Now relocated to Cambodia, Kaavan will now make the province of Oddar Meanchey his home, where he will live in a special wildlife sanctuary along with 600 other elephants.

“Cambodia is pleased to welcome Kaavan. No longer will he be ‘the world’s loneliest elephant,’” Cambodia’s deputy environment minister, Neth Pheaktra, said. “We expect to breed Kaavan with local elephants – this is an effort to conserve the genetic fold.”

When Kaavan’s companion died in 2012, the suffering pachyderm was forced to contend with isolation and descended into “zoochosis” – a type of mental illness brought about by miserable living conditions and solitude, reports BBC. Scarred both mentally and physically, he soon earned the ignominious title of the “world’s loneliest animal.”

However, after years of suffering in silence, animal rights groups turned Kavaan’s plight into a cause célèbre – with Cher using her social media clout and the wildlife protection group she co-founded, Free the Wild, to back the campaign in 2016.

“I thought, ‘how can I fix this? How can I save an elephant who’s been shackled to a shed for 17 years and who is a thousand miles away?’,” Cher said in a statement distributed by the Smithsonian Channel, which is filming a documentary about Kaavan. “This is Free The Wild’s first big rescue and I am so proud.”

When Islamabad’s High Court finally shuttered the zoo over its squalid conditions and issued an order freeing Kaavan in May, granting animal welfare group Four Paws International (FPI) permission to relocate the creature, Cher called it one of the “greatest moments” in her life.

For years, Four Paws has worked alongside Cher and Free the Wild to secure Kaavan’s release.

Ahead of his trip on Monday, Cher was filmed serenading Kaavan in Pakistan with her classic song, “A Dream is a Wish Your Heart Makes.”

On Monday, Kaavan and Cher arrived in Cambodia and were greeted with fanfare from animal conservationists and officials.

“I’m so happy and I am so proud he is here,” Cher told AFP at Siem Reap airport. “He’s a wonderful, wonderful animal.”

Kaavan had a peaceful flight and conducted himself “like a frequent flyer” during the journey from Pakistan, said Four Paws veterinarian Dr. Amir Khalil. Kaavan even ate and slept during the “uneventful” flight and showed no signs of stress, reports the Guardian.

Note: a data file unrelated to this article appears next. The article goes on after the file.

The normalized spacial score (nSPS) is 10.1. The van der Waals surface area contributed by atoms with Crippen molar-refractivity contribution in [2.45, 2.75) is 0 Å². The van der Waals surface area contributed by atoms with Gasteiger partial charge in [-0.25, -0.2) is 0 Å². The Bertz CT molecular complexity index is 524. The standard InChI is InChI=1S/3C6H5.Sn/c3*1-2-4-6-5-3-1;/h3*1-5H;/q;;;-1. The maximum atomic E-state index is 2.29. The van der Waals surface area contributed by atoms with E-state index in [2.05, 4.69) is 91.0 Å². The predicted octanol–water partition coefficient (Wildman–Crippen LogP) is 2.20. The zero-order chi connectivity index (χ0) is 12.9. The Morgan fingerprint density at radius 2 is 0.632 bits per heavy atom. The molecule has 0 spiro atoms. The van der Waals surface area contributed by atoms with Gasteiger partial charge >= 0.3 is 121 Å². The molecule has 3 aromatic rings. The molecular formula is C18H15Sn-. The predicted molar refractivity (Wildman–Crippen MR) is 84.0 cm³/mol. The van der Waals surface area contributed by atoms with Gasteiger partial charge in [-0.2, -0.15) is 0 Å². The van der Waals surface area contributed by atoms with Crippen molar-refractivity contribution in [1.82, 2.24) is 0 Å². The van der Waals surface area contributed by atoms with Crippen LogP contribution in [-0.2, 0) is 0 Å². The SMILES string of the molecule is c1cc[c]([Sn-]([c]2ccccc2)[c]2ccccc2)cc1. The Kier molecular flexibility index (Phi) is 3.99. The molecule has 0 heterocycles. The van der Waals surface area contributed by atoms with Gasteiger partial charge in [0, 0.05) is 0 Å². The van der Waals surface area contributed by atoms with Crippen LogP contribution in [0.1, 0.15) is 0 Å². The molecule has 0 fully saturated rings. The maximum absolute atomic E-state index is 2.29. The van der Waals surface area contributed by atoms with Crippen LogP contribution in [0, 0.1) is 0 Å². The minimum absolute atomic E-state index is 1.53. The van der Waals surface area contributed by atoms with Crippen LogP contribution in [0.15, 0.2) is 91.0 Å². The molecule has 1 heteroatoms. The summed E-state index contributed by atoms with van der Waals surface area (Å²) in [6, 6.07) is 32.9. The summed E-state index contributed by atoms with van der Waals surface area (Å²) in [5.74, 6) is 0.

On Friday, prior to the journey to Cambodia, Cher met Pakistan’s Prime Minister Imran Khan and thanked him on Twitter “for making it possible for me to take Kaavan to Cambodia.”

In a statement from Khan’s office, the prime minister and former cricket superstar extended an invitation to Cher to continue engaging in environmental initiatives in Pakistan.

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Ancient History

Megalodon Fossils Show How Biggest-Ever Shark Had Nurseries All Over the World

Elias Marat

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The massive megalodon, the largest shark to ever roam the seas, had their own nursery areas all over the globe that allowed the apex predators to raise their young and populate the world prior to their extinction.

A new study, published in the Royal Society journal Biology Letters, reveals that nurseries belonging to the massive creatures have been found in across vast geographic distances where fossils belonging to both young and old megalodons were discovered.

The five likely nurseries include sites off Spain’s east coast, two off the coast of the United States, and two in Panama.

Megalodon (Otodus megalodon), whose name means “large tooth,” lived between 23 million and 3.6 million years ago until it went extinct during a period of global cooling. For 13 million years, the megalodon was the king of the sea.

The megalodon was not only the largest shark in the world, but also the biggest fish – and quite possibly the most powerful predator – to ever exist. Its teeth alone measured 18 centimeters long, and evidence shows that it could have grown to reach up to 60 feet in length.

However, because megalodon bodies were mostly comprised of cartilage – which cannot fossilize – the shark’s teeth, vertebrae and fossilized feces have been the main way researchers have calculated the shark’s body measurements.

The existence of the nurseries shows that young megalodon were still quite susceptible to attacks by other predators.

To keep the young megalodon safe, their shark parents would give birth to their young in shallow, warm water nurseries located near coastlines. In these special regions, juvenile megalodon were able to access their prey while facing few dangers from rival predators.